Contact Tracing is a concept that helps us identify two objects (e.g. humans, animals, trains, airplanes, etc.) that came into contact with each other.
It is specifically useful in this COVID-19 pandemic to stop its spread. For example, governments can use contact tracing for targeted lockdowns in specific areas of a city or state. This way it will not affect the whole economy of a country.
Now, the question is how do we collect this data, and is it really feasible?
In my opinion, two options could be considered for data collection which are as follows.
- Mobile Phone
- GPS Tracking Unit
For example, we can install an app that continuously tracks the location of a mobile. A database will be used to keep a record of each device. This way if someone is identified as infected by coronavirus then we can test all other individuals that came into contact with him.
Without a proper system of contact tracing, it is very difficult to stop a pandemic because it spreads exponentially. Meaning that if one person transferred the virus to 5 others then those 5 people could also infect anyone who came in contact with them.
Benefits and Uses in the Modern Era
After the quick spread of coronavirus, two tech giants Google and Apple had joined hands to create a framework for digital contact tracing. They named it as Exposure Notification.
It works on decentralized architecture and uses Bluetooth Low Energy technology to detect encounters between people. Whereas the infection reporting mechanism can be centralized and handled at an individual app level.
Basically, they invented this specification because contact tracing is one of the most efficient ways to predict infected people.
This system can easily be used in every field of life, whether it is an enterprise, school, military base, or even a marriage function.
How Can We Use in Oracle APEX
The Oracle ecosystem is equipped with everything we need to set up a contact tracing application.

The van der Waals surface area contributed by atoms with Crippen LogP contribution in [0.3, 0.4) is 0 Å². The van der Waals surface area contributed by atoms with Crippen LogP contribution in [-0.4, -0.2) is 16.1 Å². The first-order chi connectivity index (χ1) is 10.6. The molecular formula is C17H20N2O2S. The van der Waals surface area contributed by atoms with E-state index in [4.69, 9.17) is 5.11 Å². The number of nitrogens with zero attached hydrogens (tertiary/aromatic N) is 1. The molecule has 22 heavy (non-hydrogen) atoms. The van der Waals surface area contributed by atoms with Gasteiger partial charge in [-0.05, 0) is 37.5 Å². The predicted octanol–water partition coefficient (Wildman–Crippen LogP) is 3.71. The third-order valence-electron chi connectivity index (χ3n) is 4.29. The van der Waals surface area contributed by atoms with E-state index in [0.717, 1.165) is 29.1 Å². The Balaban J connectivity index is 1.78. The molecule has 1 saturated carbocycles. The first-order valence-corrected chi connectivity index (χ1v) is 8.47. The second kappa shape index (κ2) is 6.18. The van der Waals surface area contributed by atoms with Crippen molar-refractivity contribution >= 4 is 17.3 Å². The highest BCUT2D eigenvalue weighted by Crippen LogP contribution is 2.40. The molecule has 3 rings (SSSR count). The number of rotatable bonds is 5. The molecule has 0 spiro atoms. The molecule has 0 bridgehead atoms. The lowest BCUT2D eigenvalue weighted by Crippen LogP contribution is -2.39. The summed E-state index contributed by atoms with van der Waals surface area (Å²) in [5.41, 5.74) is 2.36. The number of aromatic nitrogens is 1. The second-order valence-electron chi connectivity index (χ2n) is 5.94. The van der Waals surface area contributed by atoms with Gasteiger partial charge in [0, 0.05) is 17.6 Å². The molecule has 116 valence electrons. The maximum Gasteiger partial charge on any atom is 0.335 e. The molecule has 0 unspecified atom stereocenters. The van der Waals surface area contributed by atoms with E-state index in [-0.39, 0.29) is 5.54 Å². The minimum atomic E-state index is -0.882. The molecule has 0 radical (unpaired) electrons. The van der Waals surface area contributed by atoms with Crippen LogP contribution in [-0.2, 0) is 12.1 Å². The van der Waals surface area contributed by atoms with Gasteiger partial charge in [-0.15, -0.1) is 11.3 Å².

First of all, the Oracle database has a free option component called “Oracle Spatial and Graph”. It adds the capabilities of generating graphs and working with them using the data inside the database.
All supported versions of the Oracle database have access to it. You can either use it in the cloud services or run on-premises.
An interesting point is that this package comes with some utilities like data types, procedures for metadata, and functions to generate different shapes.
For example, you can make use of shapes like circles, polygons, points, and rectangles to effectively mark data on a graph, chart, map, etc. In simple words, you can add data visualization functionality right inside an Oracle APEX app.
SQL API for Proximity and Time-Based Contact Tracing
These days, every Oracle database can add the functionality of contact tracing. You just need to install patch # 31372664.
Basically, after installing this patch you will get access to an SQL API that can be used for Proximity and Time-Based Contact Tracing.
Let’s have a look at this API and its available parameters.
The parameters from track_table_name to accuracy_column_name which are highlighted above are just there to hold your table names and column names.
This means that you can have tables and columns with any name but you have to map those names in this API using these parameters.
to_char(a.start_time, ‘MM/DD/YY HH24:MI:SS’) start_time,
to_char(a.end_time, ‘MM/DD/YY HH24:MI:SS’) end_time,
user_id => 18,
start_time => to_date(’04/25/20 22:16′, ‘MM/DD/YY HH24:MI’),
end_time => to_date(’04/25/20 22:49′, ‘MM/DD/YY HH24:MI’),
distance => 15,
track_table_name => ‘track_data_w_accuracy’,
accuracy_filter_value => NULL)) a
WHERE a.segment_or_all = ‘ALL’
ORDER BY a.in_user_id, a.out_user_id, a.start_time;
Did you notice that we are using the API inside FROM TABLE()?
When we execute this query, what it does is that it retrieves all the users who got in contact with user # 18 within the start and end time.
Using the API in Oracle APEX
At this point, you are familiar with the contact tracing API. It’s time to consume it using the Oracle APEX app. Basically, Oracle APEX will be used to create the user interface and retrieve the data from the database.